Perils of Success? The Case of International Investment Protection
|Date||12 February 2007|
|Time||11:45 - 13:15|
Foreign direct investment forms an ever more important part of globalized market structures and International Investment Law has become one of the most successful and judicialized areas of public international law. In order to attract investment, states bind themselves by treaties which restrict their regulatory sovereignty in sometimes unpredictable ways as the terms of the treaties are vague and the tribunals do not adjudicate always coherently.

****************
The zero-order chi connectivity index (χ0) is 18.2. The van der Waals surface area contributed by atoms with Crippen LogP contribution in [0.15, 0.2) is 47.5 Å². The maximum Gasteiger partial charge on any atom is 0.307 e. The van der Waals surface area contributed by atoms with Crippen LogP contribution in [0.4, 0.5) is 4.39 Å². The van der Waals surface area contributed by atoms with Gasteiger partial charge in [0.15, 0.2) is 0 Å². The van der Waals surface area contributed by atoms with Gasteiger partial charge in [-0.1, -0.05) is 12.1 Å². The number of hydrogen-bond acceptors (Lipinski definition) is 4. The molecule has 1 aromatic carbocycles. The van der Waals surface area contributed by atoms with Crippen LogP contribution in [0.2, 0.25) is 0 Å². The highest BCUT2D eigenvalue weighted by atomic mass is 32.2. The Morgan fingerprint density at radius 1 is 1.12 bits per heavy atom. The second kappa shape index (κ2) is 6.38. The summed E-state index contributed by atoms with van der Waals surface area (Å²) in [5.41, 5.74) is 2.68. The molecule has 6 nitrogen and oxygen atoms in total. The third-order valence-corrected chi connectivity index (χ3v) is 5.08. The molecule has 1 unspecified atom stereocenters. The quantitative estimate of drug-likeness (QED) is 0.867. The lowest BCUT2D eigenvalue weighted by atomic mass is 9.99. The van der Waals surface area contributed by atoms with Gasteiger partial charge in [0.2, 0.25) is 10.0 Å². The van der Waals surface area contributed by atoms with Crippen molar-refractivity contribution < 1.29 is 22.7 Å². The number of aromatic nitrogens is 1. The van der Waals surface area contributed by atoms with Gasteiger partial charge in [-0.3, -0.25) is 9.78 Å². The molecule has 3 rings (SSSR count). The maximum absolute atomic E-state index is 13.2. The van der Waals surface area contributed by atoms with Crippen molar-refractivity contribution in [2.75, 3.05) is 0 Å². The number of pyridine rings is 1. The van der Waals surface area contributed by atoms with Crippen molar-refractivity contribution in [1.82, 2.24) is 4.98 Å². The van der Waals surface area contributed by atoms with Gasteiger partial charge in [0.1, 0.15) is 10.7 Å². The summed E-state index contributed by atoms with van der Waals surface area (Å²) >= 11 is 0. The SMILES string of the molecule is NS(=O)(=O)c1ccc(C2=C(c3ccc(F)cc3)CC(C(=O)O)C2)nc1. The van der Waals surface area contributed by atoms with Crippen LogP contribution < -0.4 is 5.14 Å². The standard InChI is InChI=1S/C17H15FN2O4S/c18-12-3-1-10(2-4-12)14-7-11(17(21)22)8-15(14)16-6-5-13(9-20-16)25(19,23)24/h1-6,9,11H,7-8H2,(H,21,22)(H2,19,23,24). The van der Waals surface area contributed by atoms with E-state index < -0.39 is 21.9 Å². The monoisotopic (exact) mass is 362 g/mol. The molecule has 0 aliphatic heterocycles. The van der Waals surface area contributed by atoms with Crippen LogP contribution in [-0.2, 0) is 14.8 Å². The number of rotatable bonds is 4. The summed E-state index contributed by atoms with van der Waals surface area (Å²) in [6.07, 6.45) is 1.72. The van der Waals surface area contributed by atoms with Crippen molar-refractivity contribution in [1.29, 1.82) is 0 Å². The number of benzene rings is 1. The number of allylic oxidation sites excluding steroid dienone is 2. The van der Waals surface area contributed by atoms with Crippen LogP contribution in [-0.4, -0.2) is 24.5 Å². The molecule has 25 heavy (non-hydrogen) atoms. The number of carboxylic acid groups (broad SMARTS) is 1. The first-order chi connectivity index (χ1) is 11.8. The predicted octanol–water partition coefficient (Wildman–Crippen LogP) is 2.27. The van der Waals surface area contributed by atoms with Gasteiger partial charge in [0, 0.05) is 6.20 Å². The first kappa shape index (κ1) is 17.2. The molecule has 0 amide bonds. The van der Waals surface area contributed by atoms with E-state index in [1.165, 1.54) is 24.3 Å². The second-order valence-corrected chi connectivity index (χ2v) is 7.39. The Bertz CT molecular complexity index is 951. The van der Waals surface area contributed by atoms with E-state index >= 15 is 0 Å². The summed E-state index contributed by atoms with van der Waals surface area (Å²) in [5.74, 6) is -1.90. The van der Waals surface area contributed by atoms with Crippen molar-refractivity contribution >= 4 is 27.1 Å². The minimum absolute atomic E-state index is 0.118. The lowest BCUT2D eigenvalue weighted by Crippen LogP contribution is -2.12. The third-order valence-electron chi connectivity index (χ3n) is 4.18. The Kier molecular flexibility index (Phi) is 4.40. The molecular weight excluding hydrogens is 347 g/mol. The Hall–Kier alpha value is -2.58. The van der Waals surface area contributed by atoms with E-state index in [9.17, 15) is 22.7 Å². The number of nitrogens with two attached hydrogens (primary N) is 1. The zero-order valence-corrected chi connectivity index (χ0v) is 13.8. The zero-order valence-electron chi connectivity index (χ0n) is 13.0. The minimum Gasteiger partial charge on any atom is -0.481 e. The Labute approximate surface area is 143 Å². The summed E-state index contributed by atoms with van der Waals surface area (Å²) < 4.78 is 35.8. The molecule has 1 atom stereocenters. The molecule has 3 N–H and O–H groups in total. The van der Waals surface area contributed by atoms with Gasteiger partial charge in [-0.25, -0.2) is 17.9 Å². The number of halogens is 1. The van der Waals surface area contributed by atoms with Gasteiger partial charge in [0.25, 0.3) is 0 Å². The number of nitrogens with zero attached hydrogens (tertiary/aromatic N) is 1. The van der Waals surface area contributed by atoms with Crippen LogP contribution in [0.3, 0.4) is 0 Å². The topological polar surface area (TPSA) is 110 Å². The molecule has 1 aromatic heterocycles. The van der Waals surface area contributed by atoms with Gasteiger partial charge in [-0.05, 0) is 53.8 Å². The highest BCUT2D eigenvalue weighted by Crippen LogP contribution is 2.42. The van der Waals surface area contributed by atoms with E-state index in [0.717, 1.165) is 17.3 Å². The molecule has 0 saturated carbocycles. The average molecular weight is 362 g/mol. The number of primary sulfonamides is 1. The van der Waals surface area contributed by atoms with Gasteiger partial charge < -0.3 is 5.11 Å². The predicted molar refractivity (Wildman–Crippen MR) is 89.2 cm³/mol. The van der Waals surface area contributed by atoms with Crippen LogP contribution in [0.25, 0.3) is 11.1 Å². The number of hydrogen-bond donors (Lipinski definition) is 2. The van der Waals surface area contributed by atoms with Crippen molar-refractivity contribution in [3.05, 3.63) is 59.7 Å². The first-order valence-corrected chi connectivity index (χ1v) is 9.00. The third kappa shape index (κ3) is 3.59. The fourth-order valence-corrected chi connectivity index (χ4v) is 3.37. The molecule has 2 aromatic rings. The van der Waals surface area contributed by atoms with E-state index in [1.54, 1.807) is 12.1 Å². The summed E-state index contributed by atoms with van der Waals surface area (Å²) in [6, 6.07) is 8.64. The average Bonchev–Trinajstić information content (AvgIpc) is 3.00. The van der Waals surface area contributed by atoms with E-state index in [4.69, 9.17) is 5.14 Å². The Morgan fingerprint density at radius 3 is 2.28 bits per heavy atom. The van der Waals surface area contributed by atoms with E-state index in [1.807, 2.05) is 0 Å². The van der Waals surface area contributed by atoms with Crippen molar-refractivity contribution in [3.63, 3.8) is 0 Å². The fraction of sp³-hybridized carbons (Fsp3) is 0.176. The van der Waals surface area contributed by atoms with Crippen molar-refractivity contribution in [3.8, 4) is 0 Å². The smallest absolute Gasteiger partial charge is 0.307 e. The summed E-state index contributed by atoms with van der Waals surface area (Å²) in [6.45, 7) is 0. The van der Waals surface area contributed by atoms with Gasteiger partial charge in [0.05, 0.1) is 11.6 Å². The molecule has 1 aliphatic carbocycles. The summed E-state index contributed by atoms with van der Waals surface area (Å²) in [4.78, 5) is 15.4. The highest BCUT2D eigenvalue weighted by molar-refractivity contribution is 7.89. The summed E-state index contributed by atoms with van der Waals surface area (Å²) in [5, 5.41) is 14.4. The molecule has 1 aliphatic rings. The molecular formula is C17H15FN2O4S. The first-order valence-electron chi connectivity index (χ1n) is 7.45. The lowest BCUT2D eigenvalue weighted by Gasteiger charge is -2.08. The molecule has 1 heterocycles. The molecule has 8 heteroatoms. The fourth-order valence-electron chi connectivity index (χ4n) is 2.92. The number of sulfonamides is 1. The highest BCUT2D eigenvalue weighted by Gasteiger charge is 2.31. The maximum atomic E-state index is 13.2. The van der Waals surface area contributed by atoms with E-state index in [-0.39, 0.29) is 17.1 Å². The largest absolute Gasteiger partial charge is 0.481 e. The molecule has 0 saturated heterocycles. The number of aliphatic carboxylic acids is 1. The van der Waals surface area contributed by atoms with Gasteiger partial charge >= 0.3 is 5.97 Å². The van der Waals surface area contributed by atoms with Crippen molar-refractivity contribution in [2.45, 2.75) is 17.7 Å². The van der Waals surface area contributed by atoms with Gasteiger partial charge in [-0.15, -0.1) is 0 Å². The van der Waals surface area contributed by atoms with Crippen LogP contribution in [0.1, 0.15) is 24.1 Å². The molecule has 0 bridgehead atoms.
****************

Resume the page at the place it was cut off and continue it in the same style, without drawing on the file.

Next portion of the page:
Several perils arise out of that: first, states may opt out of the system, e.g. by exiting treaties or by non-compliance. They may also water down the substantive or procedural protections. Second, investors find themselves in a prisoners´ dilemma: for each one it is advantageous to get as much protection as possible, e.g. by forum-shopping but for the group as a whole that might lead to less protection in the long run. Third, whereas investment treaties were seen in the beginning as a restraint on developing countries, more and more investment flows to equally highly regulated developed countries. As legal protection is reciprocal but the capital flows used to be unilateral, developed countries might also react to their restriction of sovereignty. Those perils could lead to a backlash in international investment protection for which we already find indications.